A bank guarantee is a type of financial instrument offered by a lending institution. The bank guarantee means that the lender will ensure that the liabilities of a debtor will be met. In other words, if the debtor fails to settle a debt, the bank will cover it. A bank guarantee enables the customer, or debtor, to acquire goods, buy equipment or draw down a loan.
A bank guarantee is an assurance that a bank provides to a contract between two external parties, a buyer and a seller, or in relation to the guarantee, an applicant and a beneficiary. The bank guarantee serves as a risk management tool for the beneficiary, as the bank assumes liability for completion of the contract should the buyer default on their debt or obligation.
Bank guarantees serve a key purpose for small businesses; the bank, through their due diligence of the applicant, provides credibility to them as a viable business partner for the beneficiary of the guarantee.
Bank guarantee has its own advantages for the business as:
- Bank guarantee reduces the financial risk involved in the business transaction.
- Due to low risk, it encourages the seller/beneficiaries to expand their business on a credit basis.
- When banks analyze and certify the financial stability of the business, its credibility increases and this, in turn, increase business opportunities.
- Mostly, the guarantee requires fewer documents and is processed quickly by the banks (if all the documents are submitted).
Types of Bank Guarantee
There are two major types of Bank guarantee used in businesses, which are as follows:
These guarantees are generally issued in lieu of security deposits. Some contracts may require a financial commitment from the buyer such as a security deposit. In such cases, instead of depositing the money, the buyer can provide the seller with a financial bank guarantee using which the seller can be compensated in case of any loss.
These guarantees are issued for the performance of a contract or an obligation. In case, there is a default in the performance, non-performance or short performance of a contract, the beneficiary’s loss will be made good by the bank. For example, A enters into a contract with B for completion of a certain project and the contract is supported by a bank guarantee. If A does not complete the project on time and does not compensate B for the loss, B can claim the loss from the bank with the bank guarantee provided.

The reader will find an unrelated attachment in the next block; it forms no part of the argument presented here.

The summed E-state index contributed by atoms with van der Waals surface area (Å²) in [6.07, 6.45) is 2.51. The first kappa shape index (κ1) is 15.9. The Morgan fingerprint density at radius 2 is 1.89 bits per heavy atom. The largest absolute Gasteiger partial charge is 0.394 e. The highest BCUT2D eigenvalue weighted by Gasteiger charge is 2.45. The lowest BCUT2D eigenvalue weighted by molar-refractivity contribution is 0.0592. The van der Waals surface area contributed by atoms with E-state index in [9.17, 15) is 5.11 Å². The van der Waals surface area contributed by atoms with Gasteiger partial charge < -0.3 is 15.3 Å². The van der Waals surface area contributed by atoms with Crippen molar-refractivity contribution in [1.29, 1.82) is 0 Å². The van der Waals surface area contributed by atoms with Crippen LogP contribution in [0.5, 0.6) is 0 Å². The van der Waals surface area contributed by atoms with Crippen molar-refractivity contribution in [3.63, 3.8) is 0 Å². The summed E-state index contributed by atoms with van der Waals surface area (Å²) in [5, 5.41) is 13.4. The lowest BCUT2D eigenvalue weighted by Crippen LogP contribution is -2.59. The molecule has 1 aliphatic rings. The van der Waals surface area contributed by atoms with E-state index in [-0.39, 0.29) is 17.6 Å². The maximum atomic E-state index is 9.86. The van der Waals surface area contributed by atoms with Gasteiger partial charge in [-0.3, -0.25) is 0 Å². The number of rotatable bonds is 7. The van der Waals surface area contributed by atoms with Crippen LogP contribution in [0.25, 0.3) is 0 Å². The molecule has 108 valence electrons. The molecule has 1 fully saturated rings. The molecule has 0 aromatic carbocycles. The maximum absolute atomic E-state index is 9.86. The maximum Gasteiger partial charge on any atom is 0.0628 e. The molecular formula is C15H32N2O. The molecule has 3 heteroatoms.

CPBank intends to issue the guarantee as below purposes:
- Bid Guarantee: issued to secure any claim by the party inviting the Tender against the Tenderer in the event of withdrawal of the bid before its expiry date or if the bid is modified unilaterally or if the Tenderer, upon being awarded the contract, refuses to sign the contract or provide further guarantees on request.
- Performance Guarantee: issued to secure any claims by the buyer against the seller arising from the default of delivery or performance of the terms of the contract signed between the two parties (e.g. Construction, Goods Delivery, Assembly, execution etc.)
- Payment Guarantee: issued to secure any claim by the seller against the buyer for payment of the contract price by the agreed date.
- Advance Payment Guarantee: issued to secure any claims by the buyer against the seller for reimbursement of the buyer’s advance payment on the contract price before delivery of the goods
(or advance payment of the full price) in the event that the seller has failed to fulfill this or her contractual obligations in full.
- Retention Money Guarantee: issued to secure any claim by the buyer against the seller due to possible defects that arise following delivery